One of the most intrusive technologies is video surveillance. Regulators have long recognized this and have imposed strict codes of conduct on authorities, organizations and enterprises operating CCTV. For instance, in the UK (perhaps the most advanced nation, both in terms of regulation and deployment of public surveillance means) CCTV system operators are subject to the Data Protection Act 1998. However, since identifiable imagery is considered personal data under the GDPR, CCTV and LPR operators should now also comply with it. Any act of storage or access is considered processing, so it is imperative that business owners and CCTV operators uphold the confidentiality and integrity of any footage, as follows:::
- CCTV recordings and other logs must be stored securely and encrypted, and access must be restricted to authorized personnel. This means that both the connected-devices themselves, the video management systems (VMS) and physical databases or cloud storages should be secured and monitored to identify hacking attempts and data leaks.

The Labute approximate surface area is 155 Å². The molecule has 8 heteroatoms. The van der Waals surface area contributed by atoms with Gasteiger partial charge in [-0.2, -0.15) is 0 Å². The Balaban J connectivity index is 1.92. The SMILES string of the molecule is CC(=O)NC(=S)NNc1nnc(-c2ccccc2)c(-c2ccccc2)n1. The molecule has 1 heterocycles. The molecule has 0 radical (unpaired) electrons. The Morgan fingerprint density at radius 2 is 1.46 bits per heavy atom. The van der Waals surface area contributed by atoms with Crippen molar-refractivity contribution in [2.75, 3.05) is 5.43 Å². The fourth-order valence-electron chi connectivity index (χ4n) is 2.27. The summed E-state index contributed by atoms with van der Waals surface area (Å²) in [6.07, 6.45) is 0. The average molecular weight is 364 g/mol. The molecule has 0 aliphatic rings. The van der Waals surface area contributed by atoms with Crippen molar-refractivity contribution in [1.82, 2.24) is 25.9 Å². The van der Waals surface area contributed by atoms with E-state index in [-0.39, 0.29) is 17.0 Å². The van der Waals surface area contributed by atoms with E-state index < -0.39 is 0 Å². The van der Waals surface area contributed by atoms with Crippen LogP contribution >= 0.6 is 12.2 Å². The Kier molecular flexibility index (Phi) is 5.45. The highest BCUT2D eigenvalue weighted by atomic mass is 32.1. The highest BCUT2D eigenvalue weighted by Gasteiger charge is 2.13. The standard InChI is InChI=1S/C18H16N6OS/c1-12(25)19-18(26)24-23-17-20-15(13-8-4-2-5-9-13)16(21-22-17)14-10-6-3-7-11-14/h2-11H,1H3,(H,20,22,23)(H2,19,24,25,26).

- Screens displaying live or recorded footage should only ever be viewed by authorized personnel. This includes both the VMS itself and the actual cameras, which can be accessed online if not properly secured.
- Appropriate security safeguards must be in place to prevent interception and unauthorized access, including access to the devices, copying of recordings or viewing the footage. This also covers malicious insiders, which can access sensitive customer imagery if it is not monitored and secured properly.
What should you do next?
If you are consuming IoT services or providing such services, we suggest the following:
- Proper assessment: The Information Commissioner’s Office (ICO) recommends that organizations carry out a data protection impact assessment (DPIA) to assess the extent to which monitoring is required, where it is required, and at what times.
- Adopt cloud-based solutions: The migration of video management and storage systems to the cloud facilitates compliance and contributes to the overall security posture.
- Deploy appropriate IT security solutions, including database encryption, access control, cloud access control, network traffic analysis, and all other means necessary to safeguard IT data, prevent unauthorized access, and quickly identify a breach.
- Deploy IoT security solutions, including encryption, authentication, and real-time monitoring of the devices and users to ensure that the data is being viewed only by those who need to access it, that the devices themselves are resistant to hacking, and that cyber attacks can be detected and mitigated in real time.